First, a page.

Miami Carnival organisers, bands, designers banking on event’s return
After a prolonged ‘tabanca’, Miami masqueraders and the Caribbean diaspora have circled Columbus Day weekend on their calendars to mark the return of the festive Carnival season during the US holiday. The event is being forecasted to be one of the biggest carnivals of that size, scheduled for 2021.
According to the one band director, Tagyei Belinfante of GenX Carnival, the high level of anticipation is reflected in the number of people who have registered to participate.
“Costumes are moving fast,” Belinfante said in a recent interview with The Gleaner. He also estimated that by the end of this week, the frontline and backline costumes for some bands might be sold out.
“Act now. For a sizeable carnival, it’s not a fight for masqueraders; each band is like a family, and all have persons who gravitate to, or are loyal to them. Of course, there are 20 bands involved overall, all of which would have launched by now, so I anticipate an influx of people from all over, more than what is normally here,” he added.
Belinfante, along with Mark Christian, Matthew Waddell and Ajeni Green – all of Jamaican background – took control of the band formerly known as Generation X, under the guidance of its original founder, Gregory Antoni. Defined as a band that emerged out of a void in the carnival community there, the director said, “We saw the need to introduce an authentic, ultra, all-inclusive experience within a reasonable package,” that embodied more than just costumes. “We have the best talent on the ‘road’ – technically, we are not on the road, but inside the extremely large Miami-Dade Fairgrounds — and make sure we play music from all the islands, including dancehall, keeping in [the] spirit of carnival.”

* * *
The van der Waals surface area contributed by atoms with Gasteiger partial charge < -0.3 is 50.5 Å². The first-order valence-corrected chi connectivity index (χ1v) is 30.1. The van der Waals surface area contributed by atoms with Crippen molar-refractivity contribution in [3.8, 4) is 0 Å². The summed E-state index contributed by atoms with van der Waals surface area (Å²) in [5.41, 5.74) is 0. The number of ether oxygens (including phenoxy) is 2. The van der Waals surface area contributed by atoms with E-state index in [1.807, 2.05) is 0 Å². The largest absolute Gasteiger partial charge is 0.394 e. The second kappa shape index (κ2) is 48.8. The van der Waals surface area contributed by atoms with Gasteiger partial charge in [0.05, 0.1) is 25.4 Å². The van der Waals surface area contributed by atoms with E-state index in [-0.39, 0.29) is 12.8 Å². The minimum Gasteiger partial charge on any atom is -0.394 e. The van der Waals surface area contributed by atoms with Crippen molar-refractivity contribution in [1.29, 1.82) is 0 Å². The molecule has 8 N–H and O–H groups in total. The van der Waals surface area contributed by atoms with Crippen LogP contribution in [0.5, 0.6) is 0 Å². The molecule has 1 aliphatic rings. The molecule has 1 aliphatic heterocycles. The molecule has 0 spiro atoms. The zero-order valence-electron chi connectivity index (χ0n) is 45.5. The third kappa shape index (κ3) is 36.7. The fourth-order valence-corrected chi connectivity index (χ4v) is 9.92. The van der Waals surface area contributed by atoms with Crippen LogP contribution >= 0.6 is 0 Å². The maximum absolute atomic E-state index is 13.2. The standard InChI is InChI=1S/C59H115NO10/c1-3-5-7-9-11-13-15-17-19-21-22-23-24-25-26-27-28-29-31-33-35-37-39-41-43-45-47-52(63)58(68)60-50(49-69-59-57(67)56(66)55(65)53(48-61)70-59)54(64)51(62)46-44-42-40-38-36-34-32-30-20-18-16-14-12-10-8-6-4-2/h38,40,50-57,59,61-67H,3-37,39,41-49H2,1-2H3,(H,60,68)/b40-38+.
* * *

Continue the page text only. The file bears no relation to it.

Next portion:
In 2019, when the rebranding occurred, the band pulled a record when it played host to 1,300 compared to the previous year, which only had 300 masqueraders. Overall, there was a total of approximately 12,000 masqueraders participating in Miami Carnival.
‘NO FOOL-FOOL COSTUMES’
GenX Carnival’s theme is ‘Immortals: Gods Never Die’ and features 10 sections: Artemis, Athena, Dionysus, Electra, Hecate, Kalypso, Kratos, Persephone, Psyche and Selene, which have commissioned the service and creativity of several costume designers throughout the Caribbean, including Carnival central islands Trinidad and Tobago, Jamaica, Barbados and the Cayman Islands, among others. By the launch held on Saturday, June 26, the band had preregistered 500 persons.
“Collectively, I believe all the bands want to be epic. I am proud to be part of, and proud in general of, Miami Carnival because all the bands came out strong this year … . I really don’t see no fool-fool costumes. Everybody got the year to kind of regroup, and some bands even formed partnerships,” Belinfante said.
They are partnering with another band, Love Peace Soca, to provide a service that masqueraders can sign up for to have their costumes and backpack delivered for free. The pandemic is not completely out of mind, he said, but as a party promoter in the state, he expects there will be fêtes for persons to attend every single hour.
“Restrictions keep changing as the cases of COVID-19 are decreasing. The biggest thing about Miami Carnival is that you can always find a hotel, whether in South Beach, downtown or midtown Miami, and we will be capitalising on that soon by offering hotel and Airbnb specials,” he continued.
According to Joan Hinkson-Justin, of the Miami Broward One Carnival Host Committee, work is taking place with the various counties and organisers of the festival to ensure safety as the highest priority.
“Our committee has been diligently working with both Miami-Dade and Broward counties to ensure that we can plan our cultural event, with the health and safety of our stakeholders and patrons as a key part of that plan,” said the chairperson in a press release published by CBS Miami.
“We are excited to once again be able to showcase the Miami Carnival in person. We have missed being able to present our pageantry, music, and Caribbean culture with everyone,” Hinkson-Justin continued.